Tuesday, January 18, 2022

An Eloquent Eye

Interview with JACOB SAMMUT

What really matters to Jacob Sammut in his photographic process is to capture stories. Stories encapsulated in the shot of the slum children of Phnom Penh, a local or foreign street, a model, a nude or a Thai boxer. Each image with its very own story to share with all those who come across his work. Each image which explains why Jacob is considered by many critics as one of the best talents in the local photographic scene. Jacob shared with us his love for photography, what attracts his photographic lens and his plans for the future.

How would you describe your photography?
Uhhhh!!! Starting off with the difficult ones here. I think my photography tends to be a reflection of me as a person and of the particular mood I’m in whilst taking pictures. I do try to have my photographs (especially my documentary photography) be as honest as possible. I don’t want to show something that is not there or have it manipulated into showing something different from what it is, which in itself is a challenge. Being objective in photography, as in many other art forms, but photography especially is close to impossible. No matter how much one tries to not be subjective and to not let his or her personal feelings and emotions influence the subject and moment being photographed, there is part of your humanity that can’t be switched off, so there will always be a touch of your personal influence. The challenge is of course to keep it in control. So I think honest and raw would be a very good way to start scratching the surface into describing my photography.

You have often noted, “It is all about the story, the story behind the image that is, which each viewer can interpret as they may.” Can you elaborate?
I strongly believe that every photograph has a story to tell and of course, we all know that but there is way more than one story. You have the first story, the one you are seeing at a glance, the one which is obvious, the one you can read as soon as you lay your eyes on it. Something simple, something basic. Then there is the story within. The story lies in the details and the connection of those details with the subject around which the photograph is built and yourself. It is this second story that is what matters. This very story may pinch your very own experiences, being past or current. A trigger, if you want to call it that, makes the photograph about you.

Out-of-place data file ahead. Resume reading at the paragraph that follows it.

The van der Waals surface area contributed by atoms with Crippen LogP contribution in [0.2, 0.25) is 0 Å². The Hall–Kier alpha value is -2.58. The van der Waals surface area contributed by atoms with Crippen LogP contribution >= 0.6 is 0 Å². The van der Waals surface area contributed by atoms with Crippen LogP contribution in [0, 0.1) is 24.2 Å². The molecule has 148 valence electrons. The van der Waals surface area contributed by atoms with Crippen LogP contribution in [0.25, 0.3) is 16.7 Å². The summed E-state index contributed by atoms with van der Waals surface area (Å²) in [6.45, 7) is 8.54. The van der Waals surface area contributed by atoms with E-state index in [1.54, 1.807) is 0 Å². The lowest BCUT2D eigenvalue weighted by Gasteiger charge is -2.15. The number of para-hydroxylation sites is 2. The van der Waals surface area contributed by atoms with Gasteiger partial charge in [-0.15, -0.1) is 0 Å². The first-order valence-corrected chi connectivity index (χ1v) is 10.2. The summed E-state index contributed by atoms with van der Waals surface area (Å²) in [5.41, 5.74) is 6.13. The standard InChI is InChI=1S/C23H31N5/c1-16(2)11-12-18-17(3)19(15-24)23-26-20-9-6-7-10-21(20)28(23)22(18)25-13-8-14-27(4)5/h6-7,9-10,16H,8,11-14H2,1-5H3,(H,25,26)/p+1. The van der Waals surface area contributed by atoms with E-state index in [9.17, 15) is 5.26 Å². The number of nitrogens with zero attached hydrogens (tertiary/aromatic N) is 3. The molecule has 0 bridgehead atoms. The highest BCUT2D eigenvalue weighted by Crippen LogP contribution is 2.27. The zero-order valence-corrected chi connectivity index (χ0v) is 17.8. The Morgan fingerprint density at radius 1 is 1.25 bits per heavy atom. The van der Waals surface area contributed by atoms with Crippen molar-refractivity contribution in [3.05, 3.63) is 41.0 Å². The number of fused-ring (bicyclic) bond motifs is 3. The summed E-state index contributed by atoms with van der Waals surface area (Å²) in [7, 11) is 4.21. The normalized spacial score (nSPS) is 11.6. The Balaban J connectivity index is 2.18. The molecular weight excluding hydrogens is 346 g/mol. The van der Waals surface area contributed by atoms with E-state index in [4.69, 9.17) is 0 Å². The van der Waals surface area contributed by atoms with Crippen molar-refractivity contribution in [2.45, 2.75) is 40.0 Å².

How do you differentiate yourself, in order to earn a living doing what you love?
I am different, I guess in any other way that all photographers are different. We all tend to fall in love with a part of photography that we are attracted to and then lead our way. We all go through a phase of experimentation. Some people do weddings whilst others do fashion. The truth is that I just do what I enjoy doing. There are times when your work is liked, and times when you are forgotten just to be discovered again. Is it an easy profession? No. But I never really looked at it in that way because it is much more. Yes of course commissions are important as you need to have food on the table after a day’s work but to be a photographer is so much more than that, to me anyway. To be a photographer is not about having a job, but having a lifestyle. The best part of photography is doing it and the gratifying feeling it gives you when you compose something in the viewfinder, press down on the trigger, and CLICK!!! , the shutter is released.

What does documentary photography mean to you?